:Silverbolt!: came Prowl's furious voice. :Your orders were to guard the space bridge--:

:You wanted Megatron distracted, didn't you?: Silverbolt replied crisply. :If we drive them back on this side, we'll break their formation.:

:My projections do not indicate that--:

:You're not seeing what I'm seeing up here,: Silverbolt interrupted. Skyfire was amazed by how confident he sounded; there was nothing defiant in his voice, and nothing uncertain. :I know the plan, but we can end this if we strike now.:

The Aerialbots were already engaging; Skyfire saw Soundwave dive for cover, while Megatron snarled invective at the sky and tried in vain to target Skydive and Air Raid, who were taking it in turns to harry him with obvious glee. Higher up, lightning crackled over Silverbolt's wings and struck several times in quick succession among the Decepticons on the ground. Skyfire thought he heard a whoop of delight from the Autobots engaging them.

:Very well,: said Prowl at last. :If there's any chance of Decepticons breaking through to the space bridge, your first priority is to return to defence. Understood?:

:Understood.: Silverbolt swept around for another run. He was keeping high, Skyfire saw, while the other four dived in and out, somehow never in the way of Silverbolt's lightning strikes. :Sideswipe, Sunstreaker, can you give us backup?:

:Frag yeah!: Sideswipe had reached the crag; he transformed and began to bound down the other side. Sunstreaker was bare seconds behind. :Just point us at the fun!:

:Come around from the south and cut Breakdown and Drag Strip off from the other Stunticons. I don't want them combining. Skyfire--: Silverbolt hesitated for the first time. :How badly are you hurt?:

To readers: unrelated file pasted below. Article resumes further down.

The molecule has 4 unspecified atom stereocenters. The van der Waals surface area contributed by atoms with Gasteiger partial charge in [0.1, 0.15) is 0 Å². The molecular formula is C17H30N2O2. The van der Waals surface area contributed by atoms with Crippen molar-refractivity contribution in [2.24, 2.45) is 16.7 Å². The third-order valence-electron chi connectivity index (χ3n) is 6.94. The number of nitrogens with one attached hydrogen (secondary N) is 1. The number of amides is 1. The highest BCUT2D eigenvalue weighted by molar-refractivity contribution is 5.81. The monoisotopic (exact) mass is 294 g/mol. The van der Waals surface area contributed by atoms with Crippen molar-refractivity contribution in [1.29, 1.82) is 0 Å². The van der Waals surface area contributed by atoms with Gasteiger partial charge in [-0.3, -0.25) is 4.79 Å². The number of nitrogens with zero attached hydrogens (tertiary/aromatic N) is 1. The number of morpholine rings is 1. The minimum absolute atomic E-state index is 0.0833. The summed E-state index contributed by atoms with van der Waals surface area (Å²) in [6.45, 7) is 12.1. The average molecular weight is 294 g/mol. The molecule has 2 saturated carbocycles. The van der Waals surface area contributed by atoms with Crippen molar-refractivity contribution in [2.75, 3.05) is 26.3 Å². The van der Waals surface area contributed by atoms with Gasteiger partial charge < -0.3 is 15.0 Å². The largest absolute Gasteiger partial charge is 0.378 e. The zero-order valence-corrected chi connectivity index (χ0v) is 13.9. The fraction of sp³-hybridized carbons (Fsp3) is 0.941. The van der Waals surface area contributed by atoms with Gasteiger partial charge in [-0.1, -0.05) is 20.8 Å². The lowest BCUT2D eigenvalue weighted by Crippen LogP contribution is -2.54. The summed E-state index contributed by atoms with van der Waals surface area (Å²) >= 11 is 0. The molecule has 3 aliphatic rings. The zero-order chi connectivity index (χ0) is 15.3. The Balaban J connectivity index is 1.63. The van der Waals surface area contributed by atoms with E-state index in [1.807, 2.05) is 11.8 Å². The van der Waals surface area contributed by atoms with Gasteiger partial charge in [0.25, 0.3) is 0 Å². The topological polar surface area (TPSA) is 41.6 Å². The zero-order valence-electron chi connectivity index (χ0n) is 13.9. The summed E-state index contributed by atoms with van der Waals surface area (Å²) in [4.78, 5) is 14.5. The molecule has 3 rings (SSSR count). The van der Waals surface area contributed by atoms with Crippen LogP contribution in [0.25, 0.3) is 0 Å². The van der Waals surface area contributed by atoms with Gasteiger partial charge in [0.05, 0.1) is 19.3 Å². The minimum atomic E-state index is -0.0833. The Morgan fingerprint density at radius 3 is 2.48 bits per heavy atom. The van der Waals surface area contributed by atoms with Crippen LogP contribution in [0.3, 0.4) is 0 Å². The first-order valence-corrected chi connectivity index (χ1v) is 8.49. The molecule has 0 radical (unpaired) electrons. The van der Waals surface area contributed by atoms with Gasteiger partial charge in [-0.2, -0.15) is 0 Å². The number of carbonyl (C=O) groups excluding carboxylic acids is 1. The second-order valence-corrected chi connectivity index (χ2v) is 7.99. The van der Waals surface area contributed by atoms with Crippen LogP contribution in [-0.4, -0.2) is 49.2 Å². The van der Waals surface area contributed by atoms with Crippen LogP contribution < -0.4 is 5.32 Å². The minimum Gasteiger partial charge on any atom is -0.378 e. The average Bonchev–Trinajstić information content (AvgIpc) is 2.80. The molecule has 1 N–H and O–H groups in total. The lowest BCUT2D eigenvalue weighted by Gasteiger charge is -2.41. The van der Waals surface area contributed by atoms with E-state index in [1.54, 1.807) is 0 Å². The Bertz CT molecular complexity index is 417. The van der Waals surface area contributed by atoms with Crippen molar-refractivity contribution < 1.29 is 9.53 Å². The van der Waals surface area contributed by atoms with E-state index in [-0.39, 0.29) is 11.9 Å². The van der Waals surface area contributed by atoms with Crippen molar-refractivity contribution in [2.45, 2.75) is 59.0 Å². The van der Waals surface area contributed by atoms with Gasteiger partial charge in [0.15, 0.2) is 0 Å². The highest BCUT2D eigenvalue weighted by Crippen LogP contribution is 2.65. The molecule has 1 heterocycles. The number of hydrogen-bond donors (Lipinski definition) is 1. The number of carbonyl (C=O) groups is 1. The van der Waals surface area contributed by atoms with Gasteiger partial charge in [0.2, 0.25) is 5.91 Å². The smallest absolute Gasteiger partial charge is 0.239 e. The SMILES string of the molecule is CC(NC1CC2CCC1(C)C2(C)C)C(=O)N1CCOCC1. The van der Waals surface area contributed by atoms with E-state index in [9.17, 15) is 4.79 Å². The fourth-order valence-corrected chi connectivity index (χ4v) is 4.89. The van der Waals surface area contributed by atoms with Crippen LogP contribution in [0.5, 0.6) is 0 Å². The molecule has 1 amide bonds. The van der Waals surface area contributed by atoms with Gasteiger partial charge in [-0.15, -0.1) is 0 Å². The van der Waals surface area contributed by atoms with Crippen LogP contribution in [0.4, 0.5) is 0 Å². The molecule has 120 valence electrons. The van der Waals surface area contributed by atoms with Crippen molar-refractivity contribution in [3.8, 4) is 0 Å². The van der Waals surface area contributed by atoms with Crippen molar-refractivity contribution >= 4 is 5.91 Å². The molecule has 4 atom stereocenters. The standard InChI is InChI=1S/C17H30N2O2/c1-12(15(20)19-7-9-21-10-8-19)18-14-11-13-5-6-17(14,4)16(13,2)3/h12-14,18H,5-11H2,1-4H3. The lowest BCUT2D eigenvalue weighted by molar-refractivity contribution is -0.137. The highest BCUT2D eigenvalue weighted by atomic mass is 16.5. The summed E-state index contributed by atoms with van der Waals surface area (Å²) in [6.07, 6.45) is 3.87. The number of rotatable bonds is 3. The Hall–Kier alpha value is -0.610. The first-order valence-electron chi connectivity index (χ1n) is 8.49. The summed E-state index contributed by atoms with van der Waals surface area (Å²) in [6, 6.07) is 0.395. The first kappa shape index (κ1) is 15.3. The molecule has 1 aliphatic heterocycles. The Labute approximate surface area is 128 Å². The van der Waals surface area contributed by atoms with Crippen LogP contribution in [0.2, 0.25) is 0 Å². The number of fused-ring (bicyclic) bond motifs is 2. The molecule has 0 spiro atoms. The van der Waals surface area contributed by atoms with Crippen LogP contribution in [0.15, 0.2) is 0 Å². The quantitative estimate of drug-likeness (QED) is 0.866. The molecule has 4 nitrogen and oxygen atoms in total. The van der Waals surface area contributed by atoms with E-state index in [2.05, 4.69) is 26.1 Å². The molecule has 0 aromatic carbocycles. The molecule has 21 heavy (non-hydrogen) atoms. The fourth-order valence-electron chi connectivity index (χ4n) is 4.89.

:Not too badly,: Skyfire replied, not quite truthfully. :Where do you want me?:

:Go high and head off anyone who makes for the space bridge.:

:Got it.:

Even as he opened throttle and headed skywards, Skyfire could see the Decepticons wavering. The Aerialbots didn't give them even a second to regroup; somehow the four of them were everywhere, darting to and fro like swallows on a summer evening, but shooting with deadly accuracy. Then the twins crashed in, right on cue, a pair of berserkers if there ever were, and in the midst of it all Silverbolt struck again and again, his lightning finding its mark more often than not, and shattering the Decepticons' confidence with every crash and glare.

Skyfire levelled off and started sweeping the terrain with broad scans, circling above the battle and keeping his sensors strained for any sign of Decepticons approaching the captured space bridge. He was in pain, but from here he could see Silverbolt's wings catching the sunlight, flashing silver and gold; could watch that beautiful, slender form dive and swoop without a shadow of the fear he fought so hard to overcome. It made Skyfire's spark pulse faster, and made his discomfort easier to bear as he set himself to hold out until the end of the battle.